5. ^ Mosley, Matt (September 15, 2008). "Jones building a legacy with $1.3 billion Cowboys stadium". Retrieved November 28, 2008. 
  6. ^ a b
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  8. ^ "Arlington Welcomes Dallas Cowboys Selections for New Stadium". City of Arlington. January 31, 2006. Retrieved January 15, 2008. 
  9. ^ "Texas A&M, Arkansas to renew football rivalry at new Cowboys stadium". Dallas Morning News. March 10, 2007. Retrieved March 10, 2008. 
  10. ^ "Cotton Bowl to move to new stadium in Arlington". February 28, 2007. Retrieved January 15, 2008. 
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  13. ^ "Cowboys unveil plans for new stadium". December 13, 2006. Retrieved January 15, 2008. 
  14. ^ "Snapshot: Key contracts awarded for Dallas Cowboys stadium". Dallas Business Journal. March 6, 2009. Retrieved April 16, 2009. 
  15. ^ "Demolition Started for Cowboys Stadium". Associated Construction Publications. 
  16. ^ "Alliance Announced". Associated Construction Publications. 
  17. ^ "All Up From Here". Associated Construction Publications. 
  18. ^ "Construction worker remains hospitalized". the Dallas Morning News. 
  19. ^ "Heldenfels Awarded Contract". Associated Construction Publications. 
  20. ^ "Dallas Slideshows – Cowboys Unveil World’s Largest HDTV". Village Voice Media. 
  21. ^ a b c "New Dallas Cowboys stadium to be called Cowboys Stadium". ESPN. May 13, 2009. Retrieved May 13, 2009. 
  22. ^ "George Strait to Headline Debut of Cowboys Stadium". CBS 11 News/AP. February 17, 2009. Retrieved February 23, 2009. 
  23. ^ "George Strait Opens New Cowboys Stadium". Country Standard Time. June 7, 2009. Retrieved June 7, 2009. 
  24. ^
  25. ^ "Titans to host Bucs, Packers in preseason". March 31, 2009 Retrieved May 25, 2009. 
  26. ^ "NFL releases full regular-season schedule". April 14, 2009.;_ylt=AhmV9HU_sVbiQuFtXL_52GZDubYF?slug=ap-nflschedule&prov=ap&type=lgns. 
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  28. ^ "Cowboys shut down Panthers",, 2009-09-28. Retrieved on 2009-09-28.
  29. ^
  30. ^
  31. ^ Kreindler, Eric, Hoops Heaven at JerryWorld: Crews prepare for Texas basketball game, 2009-12-16, retrieved 2010-01-10
  32. ^ Gomez, Eric, Charged Up: Chad Ochocinco to Fight Shawne Merriman? Child, Please, Bleacher Report, 2009-12-17, retrieved 2010-01-10, "After the Chargers' solid but unspectacular victory at Jerryworld last week in Dallas..."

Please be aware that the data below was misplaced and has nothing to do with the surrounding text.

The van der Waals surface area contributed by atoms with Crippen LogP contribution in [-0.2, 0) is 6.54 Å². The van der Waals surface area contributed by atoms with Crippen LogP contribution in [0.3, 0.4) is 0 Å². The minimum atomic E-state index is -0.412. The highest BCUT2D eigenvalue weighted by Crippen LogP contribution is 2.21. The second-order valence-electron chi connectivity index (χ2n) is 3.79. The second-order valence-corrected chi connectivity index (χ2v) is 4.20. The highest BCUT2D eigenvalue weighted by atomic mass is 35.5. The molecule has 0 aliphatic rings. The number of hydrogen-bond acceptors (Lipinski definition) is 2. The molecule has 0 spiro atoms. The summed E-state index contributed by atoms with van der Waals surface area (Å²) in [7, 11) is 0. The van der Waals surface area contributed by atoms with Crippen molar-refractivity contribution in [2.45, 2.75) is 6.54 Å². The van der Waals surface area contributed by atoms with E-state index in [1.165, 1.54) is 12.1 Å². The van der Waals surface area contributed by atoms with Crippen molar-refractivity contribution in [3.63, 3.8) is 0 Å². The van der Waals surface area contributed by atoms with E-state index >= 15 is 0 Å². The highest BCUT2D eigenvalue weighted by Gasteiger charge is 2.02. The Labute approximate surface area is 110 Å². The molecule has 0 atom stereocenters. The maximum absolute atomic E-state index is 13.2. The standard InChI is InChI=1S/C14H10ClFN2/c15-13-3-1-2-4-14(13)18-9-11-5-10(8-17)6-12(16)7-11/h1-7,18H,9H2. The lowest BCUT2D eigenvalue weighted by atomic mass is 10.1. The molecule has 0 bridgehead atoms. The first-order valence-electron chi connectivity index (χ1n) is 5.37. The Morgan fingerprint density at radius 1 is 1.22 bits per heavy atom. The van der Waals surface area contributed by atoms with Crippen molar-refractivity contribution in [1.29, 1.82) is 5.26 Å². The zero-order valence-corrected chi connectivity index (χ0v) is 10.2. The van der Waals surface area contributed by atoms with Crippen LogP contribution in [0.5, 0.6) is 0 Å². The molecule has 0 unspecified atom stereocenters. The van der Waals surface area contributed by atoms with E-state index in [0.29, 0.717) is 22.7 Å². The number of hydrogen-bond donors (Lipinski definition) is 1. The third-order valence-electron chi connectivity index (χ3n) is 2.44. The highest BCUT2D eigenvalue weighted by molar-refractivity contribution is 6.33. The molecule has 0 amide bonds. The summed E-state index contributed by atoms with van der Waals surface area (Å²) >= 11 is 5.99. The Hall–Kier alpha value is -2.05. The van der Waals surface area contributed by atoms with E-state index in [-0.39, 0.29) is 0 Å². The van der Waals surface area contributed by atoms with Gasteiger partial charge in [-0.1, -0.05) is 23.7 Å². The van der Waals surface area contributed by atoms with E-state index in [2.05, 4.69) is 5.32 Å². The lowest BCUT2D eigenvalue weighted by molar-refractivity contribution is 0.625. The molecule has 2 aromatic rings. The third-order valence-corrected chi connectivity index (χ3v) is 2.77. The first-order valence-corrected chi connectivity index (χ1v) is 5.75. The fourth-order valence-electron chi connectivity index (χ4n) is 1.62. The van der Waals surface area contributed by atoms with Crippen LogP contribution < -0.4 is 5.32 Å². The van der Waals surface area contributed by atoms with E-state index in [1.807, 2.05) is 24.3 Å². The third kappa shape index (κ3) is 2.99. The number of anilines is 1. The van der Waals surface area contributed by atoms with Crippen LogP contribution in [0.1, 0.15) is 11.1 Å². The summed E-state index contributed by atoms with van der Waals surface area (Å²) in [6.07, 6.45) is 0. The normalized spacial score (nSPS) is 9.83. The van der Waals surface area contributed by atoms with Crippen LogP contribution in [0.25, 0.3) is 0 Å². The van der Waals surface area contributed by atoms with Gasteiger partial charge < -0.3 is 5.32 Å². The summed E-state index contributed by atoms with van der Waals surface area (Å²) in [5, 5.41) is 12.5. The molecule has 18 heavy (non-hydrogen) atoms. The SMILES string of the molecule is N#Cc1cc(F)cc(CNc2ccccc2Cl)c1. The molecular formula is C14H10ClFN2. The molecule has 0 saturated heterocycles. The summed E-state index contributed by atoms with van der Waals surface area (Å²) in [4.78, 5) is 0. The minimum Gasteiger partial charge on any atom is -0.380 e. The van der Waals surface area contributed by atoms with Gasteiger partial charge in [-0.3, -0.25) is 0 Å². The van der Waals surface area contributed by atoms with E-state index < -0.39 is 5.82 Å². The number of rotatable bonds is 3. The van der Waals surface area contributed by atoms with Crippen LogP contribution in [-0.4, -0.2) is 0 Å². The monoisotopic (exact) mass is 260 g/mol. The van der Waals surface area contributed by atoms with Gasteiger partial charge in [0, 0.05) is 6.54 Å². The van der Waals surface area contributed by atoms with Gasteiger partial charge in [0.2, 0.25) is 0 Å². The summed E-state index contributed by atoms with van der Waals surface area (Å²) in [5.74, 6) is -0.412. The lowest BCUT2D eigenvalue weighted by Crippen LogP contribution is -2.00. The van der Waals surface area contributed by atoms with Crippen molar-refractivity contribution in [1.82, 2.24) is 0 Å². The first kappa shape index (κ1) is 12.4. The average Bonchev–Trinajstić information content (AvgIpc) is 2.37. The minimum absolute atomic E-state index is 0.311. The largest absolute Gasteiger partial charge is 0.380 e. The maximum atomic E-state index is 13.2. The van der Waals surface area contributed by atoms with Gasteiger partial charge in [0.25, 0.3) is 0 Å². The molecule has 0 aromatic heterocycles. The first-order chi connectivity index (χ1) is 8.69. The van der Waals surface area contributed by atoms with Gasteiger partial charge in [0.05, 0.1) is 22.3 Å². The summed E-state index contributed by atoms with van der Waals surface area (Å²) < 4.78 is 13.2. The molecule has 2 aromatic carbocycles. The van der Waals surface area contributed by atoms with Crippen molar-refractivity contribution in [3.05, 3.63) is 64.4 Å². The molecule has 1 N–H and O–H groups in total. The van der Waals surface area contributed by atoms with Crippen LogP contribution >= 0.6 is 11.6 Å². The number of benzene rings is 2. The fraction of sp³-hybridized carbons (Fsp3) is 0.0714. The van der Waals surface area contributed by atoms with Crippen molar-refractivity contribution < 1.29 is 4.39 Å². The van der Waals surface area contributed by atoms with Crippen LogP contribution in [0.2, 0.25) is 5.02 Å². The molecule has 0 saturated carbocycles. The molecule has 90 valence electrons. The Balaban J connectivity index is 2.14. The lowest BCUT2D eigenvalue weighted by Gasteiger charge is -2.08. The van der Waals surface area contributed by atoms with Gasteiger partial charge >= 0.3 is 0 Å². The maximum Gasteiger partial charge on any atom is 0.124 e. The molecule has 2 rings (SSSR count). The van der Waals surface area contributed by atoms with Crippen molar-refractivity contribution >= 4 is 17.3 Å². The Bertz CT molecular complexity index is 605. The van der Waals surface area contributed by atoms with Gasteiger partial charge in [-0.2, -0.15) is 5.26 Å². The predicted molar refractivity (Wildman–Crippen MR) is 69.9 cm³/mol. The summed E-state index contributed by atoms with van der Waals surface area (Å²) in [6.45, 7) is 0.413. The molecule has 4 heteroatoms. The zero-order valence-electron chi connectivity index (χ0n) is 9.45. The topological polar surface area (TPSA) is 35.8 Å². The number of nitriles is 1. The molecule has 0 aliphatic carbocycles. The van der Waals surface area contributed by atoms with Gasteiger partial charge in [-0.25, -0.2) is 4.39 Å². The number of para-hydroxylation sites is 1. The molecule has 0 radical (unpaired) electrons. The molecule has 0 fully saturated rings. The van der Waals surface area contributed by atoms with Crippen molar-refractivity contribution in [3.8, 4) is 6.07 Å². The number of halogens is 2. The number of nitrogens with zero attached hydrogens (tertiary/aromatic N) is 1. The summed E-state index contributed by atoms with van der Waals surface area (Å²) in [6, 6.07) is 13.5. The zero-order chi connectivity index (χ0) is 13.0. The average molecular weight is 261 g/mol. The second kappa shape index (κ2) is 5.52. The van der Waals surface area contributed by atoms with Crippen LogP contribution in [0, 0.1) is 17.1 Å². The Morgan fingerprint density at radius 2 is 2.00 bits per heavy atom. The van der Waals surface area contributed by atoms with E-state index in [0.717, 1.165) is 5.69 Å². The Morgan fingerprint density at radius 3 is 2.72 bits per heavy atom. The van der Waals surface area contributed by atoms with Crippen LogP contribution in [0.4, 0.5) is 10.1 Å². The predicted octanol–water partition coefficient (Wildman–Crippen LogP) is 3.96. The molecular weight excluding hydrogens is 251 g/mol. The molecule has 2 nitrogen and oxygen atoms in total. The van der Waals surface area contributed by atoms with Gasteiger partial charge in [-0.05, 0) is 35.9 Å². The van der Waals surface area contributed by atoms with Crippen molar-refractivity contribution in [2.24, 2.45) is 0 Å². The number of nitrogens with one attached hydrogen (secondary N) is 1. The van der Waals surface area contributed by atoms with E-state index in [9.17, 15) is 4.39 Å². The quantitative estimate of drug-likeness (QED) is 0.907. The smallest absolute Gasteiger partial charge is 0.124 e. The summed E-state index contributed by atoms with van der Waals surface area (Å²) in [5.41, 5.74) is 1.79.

33. ^ Matt Mosley (May 22, 2007). "Indy, Arizona had no chance". Retrieved January 15, 2008. 
  34. ^ Murph, Darren (May 18, 2009). "Kansas City Royals to get 'world's largest' HD LED scoreboard". Retrieved May 22, 2009. 
  35. ^ MJD (June 12, 2008). "Jerry Jones aims to make all Cowboys' fans blind by 2010".,87574. Retrieved November 28, 2008. 
  36. ^ "Cowboys reveal world’s largest HD LED screen to the public ", LEDs Magazine, 2009-08-23. Retrieved on 2009-08-23.
  37. ^ ""Mitsubishi Electric Diamond Vision is Dallas Cowboys’ Choice for New Stadium"". Retrieved 2009-08-26. 
  38. ^ ""The Diamond Vision Advantage - Quad Dot Pattern"". Retrieved 2009-08-26. 
  39. ^ Chase, Chris (2009-08-22). "Punt hits video screen at new Cowboys Stadium - Shutdown Corner - NFL - Yahoo! Sports".,184487. Retrieved 2009-08-26. 
  40. ^ Archer, Todd (2009-08-25). "The Cowboys Stadium digital board is a hot topic". Dallas Morning News. 
  41. ^ Chase, Chris (2009-09-28). "Guinness World Records to Recognize Dallas Cowboys and Mitsubishi Electric Diamond Vision for World's Largest Video Display". Retrieved 2009-10-08. 
  42. ^ Mickey Spagnola (May 22, 2007). "At Long Last, Super Bowl Coming To North Texas". Retrieved January 15, 2008. 
  43. ^ Apr 14, 10:22 pm EDT (April 26, 2009). "NFL releases full regular-season schedule - NFL - Yahoo! Sports".;_ylt=AhmV9HU_sVbiQuFtXL_52GZDubYF?slug=ap-nflschedule&prov=ap&type=lgns. Retrieved May 5, 2009. 
  44. ^ [1], 2009-10-3.Retrieved on 2009-10-3.
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  52. ^ Dallas Cowboys, New York Yankees form joint concessions venture (Dallas Morning News)
  53. ^ Cowboys, Yankees form company for new stadiums (Associated Press)
  54. ^ Yankees, Cowboys, Goldman Sachs Form Stadium Company (Bloomberg)
  55. ^ "Dallas Cowboys, Texas Rangers reach deal on parking spots". April 2, 2009. 
  56. ^ "KENNEDY: $40 for Cowboys Stadium parking? Sure would be nice to have mass transit...". June 4, 2009. 
  57. ^ "Unlike most NFL sites, there aren't many ways to catch a ride to Cowboys Stadium". September 16, 2009. 

External links

Preceded by
Texas Stadium
Home of the
Dallas Cowboys

2009 – present
Succeeded by
Preceded by
Arrowhead Stadium
Host of the
Big 12 Championship Game

2009 – 2010
Succeeded by
Preceded by
Cotton Bowl
Home of the
Cotton Bowl Classic

2010 – future
Succeeded by
Preceded by
Sun Life Stadium
Host of the Super Bowl
XLV 2011
Succeeded by
Lucas Oil Stadium
Preceded by
US Airways Center
Host of the
NBA All-Star Game

Succeeded by
Staples Center